Spring arrives with the first warm breezes and fogless mornings in our Valley. On our 80-acre organic farm south of Fresno, I disk our soil, breaking winter's crust. The peaches and nectarines awaken with blossoms, initially revealing their pink buds, then blooming into a glorious canopy. Millions of pink dots blanket the landscape. A new year has begun.
But harsh memories of a cold, bitter winter linger because it rarely rained. Welcome to a new climate age; massive swings in weather have become the rule.
Every spring, I plow the earth and something is plowed into me. Usually it's the spirit of the land, a sense of renewal, a bonding of family with the earth and now it includes our daughter who has come back home to work the farm.
But this year that something is a new realization: Change, especially with the weather, is the new normal.
The lack of rain troubles me the most. We'll get very little surface water due to a limited snowpack in the Sierra. I can pump from my wells, but water tables will quickly drop; wells can go dry. Most of the Central Valley has received less than half of normal rainfall. This may change with a late March miracle, but long-range forecasts are not optimistic.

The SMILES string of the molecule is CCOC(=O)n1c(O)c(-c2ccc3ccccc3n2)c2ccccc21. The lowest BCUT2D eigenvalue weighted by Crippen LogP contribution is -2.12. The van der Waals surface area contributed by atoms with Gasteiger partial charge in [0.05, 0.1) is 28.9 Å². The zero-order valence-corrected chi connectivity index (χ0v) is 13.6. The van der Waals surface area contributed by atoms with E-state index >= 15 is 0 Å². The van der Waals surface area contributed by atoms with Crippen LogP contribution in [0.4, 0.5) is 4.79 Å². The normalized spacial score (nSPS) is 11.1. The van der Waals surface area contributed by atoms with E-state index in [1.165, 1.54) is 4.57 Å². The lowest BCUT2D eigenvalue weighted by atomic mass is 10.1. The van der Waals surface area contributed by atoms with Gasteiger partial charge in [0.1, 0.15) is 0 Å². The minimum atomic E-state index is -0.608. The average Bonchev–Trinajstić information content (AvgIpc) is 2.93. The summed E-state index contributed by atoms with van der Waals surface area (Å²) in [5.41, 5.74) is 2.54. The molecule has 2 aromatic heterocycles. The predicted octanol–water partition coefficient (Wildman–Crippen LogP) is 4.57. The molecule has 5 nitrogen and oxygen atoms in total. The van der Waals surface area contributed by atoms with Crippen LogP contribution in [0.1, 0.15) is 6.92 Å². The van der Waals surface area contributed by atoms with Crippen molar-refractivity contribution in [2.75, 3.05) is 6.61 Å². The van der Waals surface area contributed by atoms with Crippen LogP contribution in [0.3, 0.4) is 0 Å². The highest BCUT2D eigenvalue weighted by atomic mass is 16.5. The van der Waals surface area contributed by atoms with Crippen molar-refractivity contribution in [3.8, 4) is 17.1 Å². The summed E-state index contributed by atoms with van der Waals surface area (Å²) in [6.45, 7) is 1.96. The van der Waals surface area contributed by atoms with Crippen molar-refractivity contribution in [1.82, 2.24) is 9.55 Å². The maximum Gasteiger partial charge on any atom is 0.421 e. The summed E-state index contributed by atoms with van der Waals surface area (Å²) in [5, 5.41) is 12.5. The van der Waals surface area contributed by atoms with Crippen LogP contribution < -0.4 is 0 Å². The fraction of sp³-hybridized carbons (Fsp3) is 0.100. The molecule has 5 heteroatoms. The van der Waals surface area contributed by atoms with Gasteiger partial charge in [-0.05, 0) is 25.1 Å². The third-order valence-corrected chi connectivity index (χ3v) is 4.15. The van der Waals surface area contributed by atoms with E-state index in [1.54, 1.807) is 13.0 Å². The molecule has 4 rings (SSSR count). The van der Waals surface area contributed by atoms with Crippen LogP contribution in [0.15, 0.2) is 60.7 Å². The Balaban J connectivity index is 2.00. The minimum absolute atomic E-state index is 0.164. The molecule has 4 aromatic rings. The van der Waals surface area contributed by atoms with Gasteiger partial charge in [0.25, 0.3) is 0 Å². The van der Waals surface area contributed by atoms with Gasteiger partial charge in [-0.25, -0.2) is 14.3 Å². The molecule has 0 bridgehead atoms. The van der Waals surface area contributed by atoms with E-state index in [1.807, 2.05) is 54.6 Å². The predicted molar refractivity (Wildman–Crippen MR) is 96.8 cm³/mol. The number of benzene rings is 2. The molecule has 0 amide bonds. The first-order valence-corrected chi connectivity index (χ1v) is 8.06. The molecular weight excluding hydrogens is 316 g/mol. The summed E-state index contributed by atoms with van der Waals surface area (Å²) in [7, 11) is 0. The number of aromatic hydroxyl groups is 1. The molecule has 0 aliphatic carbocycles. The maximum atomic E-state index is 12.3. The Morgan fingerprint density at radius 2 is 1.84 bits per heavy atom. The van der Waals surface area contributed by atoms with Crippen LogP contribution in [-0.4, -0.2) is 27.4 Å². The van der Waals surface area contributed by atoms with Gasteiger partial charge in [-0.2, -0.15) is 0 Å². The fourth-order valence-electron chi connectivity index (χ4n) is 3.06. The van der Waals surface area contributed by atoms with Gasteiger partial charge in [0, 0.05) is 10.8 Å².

Of course, what is normal? Typical weather models are based on 30-year increments, counted by decades. So if you were born in the 1960s or earlier, your weather memories don't count. (Lending credence to my claim, that as I get older, the weather just isn't what it used to be.)
Droughts are common, occurring in 1976-77, 1987-92 and recently in 2007-09. We farmers live with risk; a lack of rain has been fairly common in the last century. Old-timers remember the Great Depression, including California's decade-long drought from 1928-37.
But we have been spoiled we're ending a century of abnormally consistent weather years. We developed farming systems built on a culture of expectation. When considering much longer timelines, the relatively wet periods in the 20th century have been the exception rather than the rule in California. Our few dry years have typically been followed by extremely wet seasons.
We're entering a new "weirding time." Much more volatility is to be expected, with extremes in weather part of the new norm. There's still debate concerning how much is a direct result from global warming, but it's clear: something is changing.